January 3, 2020


The house of cards that is our Chicago Cubs seems to falling down after another disappointing end to a season. The 2016 championship seems to be a distant memory. The idea of dynasty seems to be fantasy.

But nothing compared to the Ricketts family's fantasy that the Cubs were a money making ATM machine.

With Maddon's release, the Cubs have moved on to David Ross. But many other things have moved on from the Cubs.

Maddon's Post, a restaurant in the new Ricketts outside-the-park commercial development, abruptly closed after seven months. This is the third restaurant/bar in Ricketts' properties to have closed in the past year. The problem must be that the Ricketts overdeveloped the area, put in high lease rentals, and the businesses could not be profitable.

Also moving on is local over-the-air Cubs games. WGN will no longer broadcast any Chicago sports teams (it began in 1924). The Cubs Marquee Network launches in approximately 50 days. But it has no on-air talent, it has de minis cable contracts in the metro area, and no programming announcements to fill 24 hours/day. Kasper and Deshaies contracts expired at the end of the 2019 season. Hughes and Comer radio contracts may expire at the end of 2020.

The news broke as the season ended that the Ricketts family overspent on the Wrigley renovations by $600 million. That was not unexpected considering they decided to phase the work over three years instead of one intense project. The fact that the Ricketts overspent for the team (by an estimated $500 million) and doubled the cost on Wrigley, the Cubs operations are not generating enough revenue to off-set those financial hurdles.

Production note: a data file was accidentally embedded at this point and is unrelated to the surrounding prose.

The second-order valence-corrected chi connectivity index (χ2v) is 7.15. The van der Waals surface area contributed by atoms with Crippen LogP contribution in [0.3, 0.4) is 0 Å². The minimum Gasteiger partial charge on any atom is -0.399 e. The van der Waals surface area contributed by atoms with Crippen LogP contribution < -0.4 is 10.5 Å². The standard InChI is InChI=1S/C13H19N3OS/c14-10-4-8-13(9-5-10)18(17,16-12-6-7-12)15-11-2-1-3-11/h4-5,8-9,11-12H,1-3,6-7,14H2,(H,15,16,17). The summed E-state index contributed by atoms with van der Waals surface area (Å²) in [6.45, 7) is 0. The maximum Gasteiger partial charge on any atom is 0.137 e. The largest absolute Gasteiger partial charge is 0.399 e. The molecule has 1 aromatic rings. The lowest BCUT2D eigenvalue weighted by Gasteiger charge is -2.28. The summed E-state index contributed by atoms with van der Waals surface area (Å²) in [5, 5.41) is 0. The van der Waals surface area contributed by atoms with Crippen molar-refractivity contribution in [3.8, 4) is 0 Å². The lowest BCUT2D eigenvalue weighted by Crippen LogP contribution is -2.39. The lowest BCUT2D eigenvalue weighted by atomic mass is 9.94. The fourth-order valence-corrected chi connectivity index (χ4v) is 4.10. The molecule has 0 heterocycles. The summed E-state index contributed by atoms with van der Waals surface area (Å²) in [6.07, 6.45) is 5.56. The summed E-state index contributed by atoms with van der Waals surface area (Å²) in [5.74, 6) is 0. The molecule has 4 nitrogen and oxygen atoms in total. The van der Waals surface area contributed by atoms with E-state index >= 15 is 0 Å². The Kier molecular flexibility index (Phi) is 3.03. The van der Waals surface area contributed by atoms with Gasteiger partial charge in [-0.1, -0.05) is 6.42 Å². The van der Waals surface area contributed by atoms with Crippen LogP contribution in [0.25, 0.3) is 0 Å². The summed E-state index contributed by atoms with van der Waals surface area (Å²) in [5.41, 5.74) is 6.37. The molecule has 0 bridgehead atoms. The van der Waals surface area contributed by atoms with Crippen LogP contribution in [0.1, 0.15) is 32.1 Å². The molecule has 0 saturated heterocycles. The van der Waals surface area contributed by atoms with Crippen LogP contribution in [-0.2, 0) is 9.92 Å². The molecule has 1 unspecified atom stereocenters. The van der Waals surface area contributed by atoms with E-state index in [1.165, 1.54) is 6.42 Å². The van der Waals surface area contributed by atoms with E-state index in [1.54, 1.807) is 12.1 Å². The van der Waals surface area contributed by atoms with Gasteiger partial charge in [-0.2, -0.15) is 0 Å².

The fall out from these financial stumbles is clear in that Theo has been handcuffed in spending. He can barely sign dual contracts for minor league reclamation projects. The Cubs are already over the luxury tax threshold by $10-18 million. It means the team must shed current star players in order to get into the business side's budget figures. The rest of the league knows the Cubs want to shed payroll so the trade market will not be as generous as Theo would want it to be to fill the depth and holes in the current roster.

There are problems with the rotation, the bullpen, lead off hitter, and center field that have no solutions in the minor leagues. Free agency and money was to fix roster problems during this "championship window" but Theo overspent to get the 2016 championship and now dead money deals have painted the team into a corner.

It appears the team revenue and finances will not allow the Cubs to be free spenders to acquire talent. They will have to operate as a small market team with the debt burden of a major franchise. If the Cubs' opening roster is the same as 2019, how are fans supposed to react? Three years of underperforming is not a oddity but a trend.

The Cubs were more popular when they were the Lovable Losers. Once the championship happened, die hard fans got their once-in-a-lifetime thrill. Now, many do not want to spend premium ticket and concession prices for a bad team.